17 April 2019, The Tablet

Vatican challenges Met Police over claim it did not assist on Soper

The Holy See played a critical role in ensuring Soper was arrested by alerting UK law enforcement to his whereabouts

Vatican challenges Met Police over claim it did not assist on Soper

Laurence Soper, file photo

The Vatican says it provided crucial information which contributed to the arrest of a former Benedictine abbot for child sexual abuse offences, and are challenging parts of the evidence given by the Metropolitan Police to a UK public inquiry about the case. 

Laurence Soper, 76, who served as Abbot of Ealing Abbey in West London, was based in Rome as bursar of the monastery of Sant’Anselmo when he fled police bail in 2011. He was eventually tracked down by police in Kosovo in 2016. 

The former monk is now serving an 18-year prison sentence after being convicted at the end of 2017 of 19 counts of indecent and serious sexual assault - including rape - against ten boys at St Benedict’s School, Ealing, where he taught.

Andrew Soper, who took the name Laurence when he entered the monastery at Ealing, is the highest ranking figure from the Catholic Church in England and Wales to be convicted of sexual abuse. His case gained international notoriety after he became a fugitive from justice, using money from his Vatican bank account to fund a life on the run.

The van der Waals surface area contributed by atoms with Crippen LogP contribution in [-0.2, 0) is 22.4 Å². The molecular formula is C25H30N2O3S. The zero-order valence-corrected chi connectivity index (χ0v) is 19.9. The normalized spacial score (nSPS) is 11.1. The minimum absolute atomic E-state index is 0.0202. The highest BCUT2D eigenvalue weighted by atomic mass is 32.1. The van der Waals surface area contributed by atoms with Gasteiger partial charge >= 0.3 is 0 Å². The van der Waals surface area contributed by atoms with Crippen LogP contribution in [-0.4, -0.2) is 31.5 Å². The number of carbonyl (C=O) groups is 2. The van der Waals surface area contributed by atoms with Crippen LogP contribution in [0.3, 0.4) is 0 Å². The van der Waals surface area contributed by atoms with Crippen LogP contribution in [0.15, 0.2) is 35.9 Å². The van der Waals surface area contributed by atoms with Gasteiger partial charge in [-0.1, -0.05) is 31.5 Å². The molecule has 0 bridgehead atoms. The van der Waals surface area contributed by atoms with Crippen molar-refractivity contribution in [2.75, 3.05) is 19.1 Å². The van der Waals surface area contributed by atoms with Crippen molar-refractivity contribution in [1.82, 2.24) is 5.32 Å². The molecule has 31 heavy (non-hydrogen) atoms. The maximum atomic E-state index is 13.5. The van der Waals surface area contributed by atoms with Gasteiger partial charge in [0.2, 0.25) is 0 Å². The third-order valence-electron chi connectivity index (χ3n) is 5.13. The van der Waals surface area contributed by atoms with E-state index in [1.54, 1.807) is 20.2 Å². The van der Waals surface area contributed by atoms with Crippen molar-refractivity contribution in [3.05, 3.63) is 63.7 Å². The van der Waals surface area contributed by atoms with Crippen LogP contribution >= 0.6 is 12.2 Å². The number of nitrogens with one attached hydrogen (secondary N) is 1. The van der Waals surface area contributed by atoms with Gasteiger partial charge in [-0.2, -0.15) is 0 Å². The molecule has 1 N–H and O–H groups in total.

During the Independent Inquiry into Child Sexual Abuse British police sought to lay the blame for Soper’s five-year-long disappearance with the Vatican and the Catholic Church saying there was a “lack of appetite” to disclose information about the ex-Abbot.

But The Tablet can report that the Holy See played a critical role in ensuring Soper was arrested on 15 May 2016 by alerting both the United Kingdom Financial Intelligence Unit - part of the National Crime Agency - and law enforcement to Soper’s whereabouts. 

Weeks before his arrest the independently wealthy monk sent a fax requesting funds be transferred from his account at the Vatican bank, the Institute for the Works of Religion (IOR), to an account in Kosovo.  

According to the Vatican, upon receipt of this request officials at the IOR filed a suspicious activity report with the Holy See’s financial watchdog, the Vatican Information Authority, who in turn informed their counterparts in London. The Holy See watchdog also reported the information to the Vatican police who informed Kosovan and British police. UK Police had issued an international arrest warrant for Soper. 

“The competent authorities of the Holy See informed the English authorities, and this has been instrumental for the arrest of Soper in Kosovo,” Vatican spokesman Alessandro Gisotti told The Tablet.